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Mass and Spring

  1. Nov 1, 2007 #1
    A block of mass 0.528 kg slides with uniform velocity of 3.85 m/s on a horizontal frictionless surface. At some point, it strikes a horizontal spring in equilibrium. If the spring constant is k=26.7 N/m, by how much will the spring be compressed by the time the block comes to rest? What is the amount of compression if the surface is rough under the spring, with a coefficient of kinetic friction uk = 0.411?

    F = -kx W = -0.5kx^2 KE = 0.5mv^2

    I found that it has 3.913 J of energy once it hits the srping, but how do i use that and incorporate it into the work done by the spring?
  2. jcsd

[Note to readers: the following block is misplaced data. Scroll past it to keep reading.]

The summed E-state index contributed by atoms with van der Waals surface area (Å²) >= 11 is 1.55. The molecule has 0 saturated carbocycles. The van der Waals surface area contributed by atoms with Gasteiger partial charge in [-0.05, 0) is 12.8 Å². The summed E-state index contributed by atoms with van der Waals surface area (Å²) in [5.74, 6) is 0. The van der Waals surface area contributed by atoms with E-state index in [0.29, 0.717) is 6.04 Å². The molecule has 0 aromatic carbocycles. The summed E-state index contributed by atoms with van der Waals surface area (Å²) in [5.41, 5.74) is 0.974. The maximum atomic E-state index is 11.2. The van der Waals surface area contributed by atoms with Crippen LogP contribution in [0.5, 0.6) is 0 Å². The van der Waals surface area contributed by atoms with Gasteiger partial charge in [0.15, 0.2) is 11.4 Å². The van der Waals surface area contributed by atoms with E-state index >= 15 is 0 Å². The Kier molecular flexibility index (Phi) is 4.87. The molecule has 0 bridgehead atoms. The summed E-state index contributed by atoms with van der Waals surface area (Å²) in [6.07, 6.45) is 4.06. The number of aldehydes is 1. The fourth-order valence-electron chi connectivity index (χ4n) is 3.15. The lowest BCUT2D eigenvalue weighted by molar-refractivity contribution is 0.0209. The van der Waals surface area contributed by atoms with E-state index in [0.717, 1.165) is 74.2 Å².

3. Nov 1, 2007 #2


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    Staff: Mentor

    The spring mechanical energy = work done by/on the spring.

    Without dissipating force (e.g. friction), the kinetic energy of the mass is transformed into the mechanical (elastic) energy stored in the spring.

    With friction present, some of the kinetic energy is dissipated by friction.

    Think of work = [itex]\int_0^x F(s) ds[/itex], and there will be + or - sign depending whether work is done on or by the system (e.g. spring).
  4. Nov 1, 2007 #3
    thanks much i think i've got it
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